Every once in a while, the Air Force moves airframes around between units.  One may have exhausted the limits on their airframes and they need to be retired or it could just be a balancing exercise to spread the usage types across the larger fleet.  The Arizona Air National Guard unit at Tucson has recently received a bunch of different (calling them new would be a stretch) jets that have come from various units around the country.  They will be marked up with the AZ tail code in due course but, at the time of my visit, they were still carrying markings from a bunch of other bases.  Getting a diverse range of tails before they all became the same was the challenge while there.  Here are some of the results.

Luke F-35s

I have never photographed at Luke AFB before.  Mark and I spent a few hours there as part of our trip.  The base is home to the F-35A training unit and a variety of foreign F-35A training too.  Plenty of USAF F-35s were in the pattern that day.  I got loads of shots of the based jets but, with the current style of low observability finishes, the jets did look very alike.  Yes, there were crew names and unit badges to be seen but, sadly, one Luke F-35 looks a lot like another Luke F-35.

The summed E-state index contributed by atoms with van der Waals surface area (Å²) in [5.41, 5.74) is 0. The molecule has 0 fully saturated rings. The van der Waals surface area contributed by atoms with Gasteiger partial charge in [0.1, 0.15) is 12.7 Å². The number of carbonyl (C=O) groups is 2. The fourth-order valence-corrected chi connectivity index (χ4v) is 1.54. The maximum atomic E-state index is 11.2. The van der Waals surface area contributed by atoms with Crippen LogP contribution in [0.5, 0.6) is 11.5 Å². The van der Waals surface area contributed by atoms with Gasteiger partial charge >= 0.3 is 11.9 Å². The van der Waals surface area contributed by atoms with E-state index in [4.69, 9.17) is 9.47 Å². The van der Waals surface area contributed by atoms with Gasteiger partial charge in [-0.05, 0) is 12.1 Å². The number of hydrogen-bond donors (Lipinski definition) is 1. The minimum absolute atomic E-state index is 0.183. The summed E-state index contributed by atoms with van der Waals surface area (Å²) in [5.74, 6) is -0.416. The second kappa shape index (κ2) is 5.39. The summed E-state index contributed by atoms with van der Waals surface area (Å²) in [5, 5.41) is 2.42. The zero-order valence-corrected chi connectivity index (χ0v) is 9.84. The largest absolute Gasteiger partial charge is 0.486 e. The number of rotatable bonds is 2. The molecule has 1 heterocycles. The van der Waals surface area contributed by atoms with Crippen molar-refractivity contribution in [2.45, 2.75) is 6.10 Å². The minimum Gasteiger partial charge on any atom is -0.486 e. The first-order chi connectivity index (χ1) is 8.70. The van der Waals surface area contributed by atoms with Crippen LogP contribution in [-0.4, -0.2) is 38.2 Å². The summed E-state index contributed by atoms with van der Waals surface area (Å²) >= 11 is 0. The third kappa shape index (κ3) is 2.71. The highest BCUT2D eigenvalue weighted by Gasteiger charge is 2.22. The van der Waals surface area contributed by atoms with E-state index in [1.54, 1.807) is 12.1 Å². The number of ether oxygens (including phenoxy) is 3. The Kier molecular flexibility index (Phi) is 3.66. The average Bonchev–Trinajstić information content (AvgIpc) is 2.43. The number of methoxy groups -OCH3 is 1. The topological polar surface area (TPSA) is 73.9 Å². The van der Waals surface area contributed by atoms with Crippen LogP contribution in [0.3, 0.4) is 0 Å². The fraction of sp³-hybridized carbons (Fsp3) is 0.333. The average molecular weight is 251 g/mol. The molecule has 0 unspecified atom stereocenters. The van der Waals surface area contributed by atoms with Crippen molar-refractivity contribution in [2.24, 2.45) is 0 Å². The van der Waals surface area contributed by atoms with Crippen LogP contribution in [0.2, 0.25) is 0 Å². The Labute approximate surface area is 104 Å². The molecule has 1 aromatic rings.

My First Sighting of F-16Vs

The designation of the F-16V is one that leaves me a bit confused.  There are A model jets that are upgraded to this standard, but I thought some new build jets were also having the designation.  Maybe I am mistaken about that.  I also see two-seaters upgraded to the standard so an A or a B model can now be a V model?  Anyway, enough about that. I got to see some.

Taiwan has been upgrading its fleet of A and B model F-16s to V models.  The program is nearly complete from what I have read.  They operate a number of the jets from the Guard base in Tucson at the international airport.  While Mark and I were there, we got to see a bunch of them launch and recover.  This included one with special markings in the fin.  The markings are otherwise not too conspicuous but, because they are early model jets, the lack of the bulged fin root with its antenna is the thing that allowed me to identify them.  Must be some life left in those airframes despite their age!